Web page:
I’ve noticed a somewhat widespread tendency for writers to use the expression “to paraphrase” in something like the opposite of its proper meaning. “To paraphrase” properly means, as far as I know, to express the same idea using a different form of words. But many people now seem to use it to mean something like “to express a different idea using a similar form of words.”
For example, in this (otherwise excellent!) blog post about torture, Andrew Sullivan writes:
To paraphrase Hitch: torture poisons everything.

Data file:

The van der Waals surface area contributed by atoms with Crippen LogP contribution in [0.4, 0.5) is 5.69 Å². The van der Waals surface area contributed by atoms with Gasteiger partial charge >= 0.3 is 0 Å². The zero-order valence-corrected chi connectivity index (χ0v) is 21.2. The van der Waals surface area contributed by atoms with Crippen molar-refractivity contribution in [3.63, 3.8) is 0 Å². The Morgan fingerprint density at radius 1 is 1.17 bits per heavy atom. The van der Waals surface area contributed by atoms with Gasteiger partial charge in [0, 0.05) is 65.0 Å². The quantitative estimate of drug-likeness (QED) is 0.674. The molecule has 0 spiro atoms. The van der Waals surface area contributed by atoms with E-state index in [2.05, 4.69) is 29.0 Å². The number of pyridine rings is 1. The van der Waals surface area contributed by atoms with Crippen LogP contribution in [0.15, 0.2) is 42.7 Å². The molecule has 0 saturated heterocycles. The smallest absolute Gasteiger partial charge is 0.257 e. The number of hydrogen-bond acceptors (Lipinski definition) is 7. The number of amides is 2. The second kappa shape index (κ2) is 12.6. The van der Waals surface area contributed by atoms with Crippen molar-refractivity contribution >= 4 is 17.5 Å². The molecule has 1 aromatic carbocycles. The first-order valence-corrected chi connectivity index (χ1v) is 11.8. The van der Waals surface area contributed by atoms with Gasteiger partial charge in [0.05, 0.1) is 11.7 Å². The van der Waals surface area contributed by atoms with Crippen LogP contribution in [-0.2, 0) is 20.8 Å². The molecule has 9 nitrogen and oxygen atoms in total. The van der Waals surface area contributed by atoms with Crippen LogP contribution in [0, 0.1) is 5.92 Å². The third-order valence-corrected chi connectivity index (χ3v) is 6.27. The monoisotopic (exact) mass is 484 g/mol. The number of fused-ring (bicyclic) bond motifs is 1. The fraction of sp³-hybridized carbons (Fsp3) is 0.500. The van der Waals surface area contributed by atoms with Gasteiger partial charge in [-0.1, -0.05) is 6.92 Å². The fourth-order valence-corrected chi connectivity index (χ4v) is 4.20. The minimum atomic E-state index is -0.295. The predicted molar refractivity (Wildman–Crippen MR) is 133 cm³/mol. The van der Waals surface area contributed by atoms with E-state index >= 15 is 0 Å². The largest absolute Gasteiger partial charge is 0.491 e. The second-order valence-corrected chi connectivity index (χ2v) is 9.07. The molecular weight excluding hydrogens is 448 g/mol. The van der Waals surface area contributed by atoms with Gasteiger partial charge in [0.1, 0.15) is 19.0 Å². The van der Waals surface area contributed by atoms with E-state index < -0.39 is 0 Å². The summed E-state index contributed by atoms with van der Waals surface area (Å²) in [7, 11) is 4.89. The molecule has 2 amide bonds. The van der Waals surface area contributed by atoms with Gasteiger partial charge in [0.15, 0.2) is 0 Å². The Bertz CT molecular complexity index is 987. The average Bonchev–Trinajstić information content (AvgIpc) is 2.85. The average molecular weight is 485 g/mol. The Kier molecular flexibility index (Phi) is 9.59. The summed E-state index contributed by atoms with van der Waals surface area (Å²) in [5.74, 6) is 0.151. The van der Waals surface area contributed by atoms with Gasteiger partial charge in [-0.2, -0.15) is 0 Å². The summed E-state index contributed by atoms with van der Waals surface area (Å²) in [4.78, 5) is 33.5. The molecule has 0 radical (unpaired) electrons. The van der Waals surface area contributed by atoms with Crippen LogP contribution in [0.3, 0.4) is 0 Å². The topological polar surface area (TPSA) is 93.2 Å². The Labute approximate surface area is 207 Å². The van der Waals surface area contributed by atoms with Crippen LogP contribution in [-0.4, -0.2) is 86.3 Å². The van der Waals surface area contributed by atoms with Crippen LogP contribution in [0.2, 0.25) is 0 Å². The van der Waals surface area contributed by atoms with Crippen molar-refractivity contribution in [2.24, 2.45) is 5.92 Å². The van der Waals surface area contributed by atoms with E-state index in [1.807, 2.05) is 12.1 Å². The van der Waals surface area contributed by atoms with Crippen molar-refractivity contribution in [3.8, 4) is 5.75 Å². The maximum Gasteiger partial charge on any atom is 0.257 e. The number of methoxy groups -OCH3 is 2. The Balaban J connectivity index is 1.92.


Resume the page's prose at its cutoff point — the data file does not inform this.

Now, this isn’t quite right, is it? If Sullivan were paraphrasing Christopher Hitchens’ statement that “religion poisons everything,” he’d be expressing the same idea as Hitchens, but in his own words. He’d say something like “religion morally taints everything it comes in contact with.” That’s a paraphrase. What Sullivan’s doing is adapting Hitchens’ words to express a different thought: that torture taints everything it comes into contact with.
This problem isn’t as widespread or irritating as the now-ubiquitous abuse of “begs the question,” but it makes me wonder if there is a term or expression to describe what is properly the adaptation of someone else’s specific words to express a different idea.
Am I the only one who’s noticed this?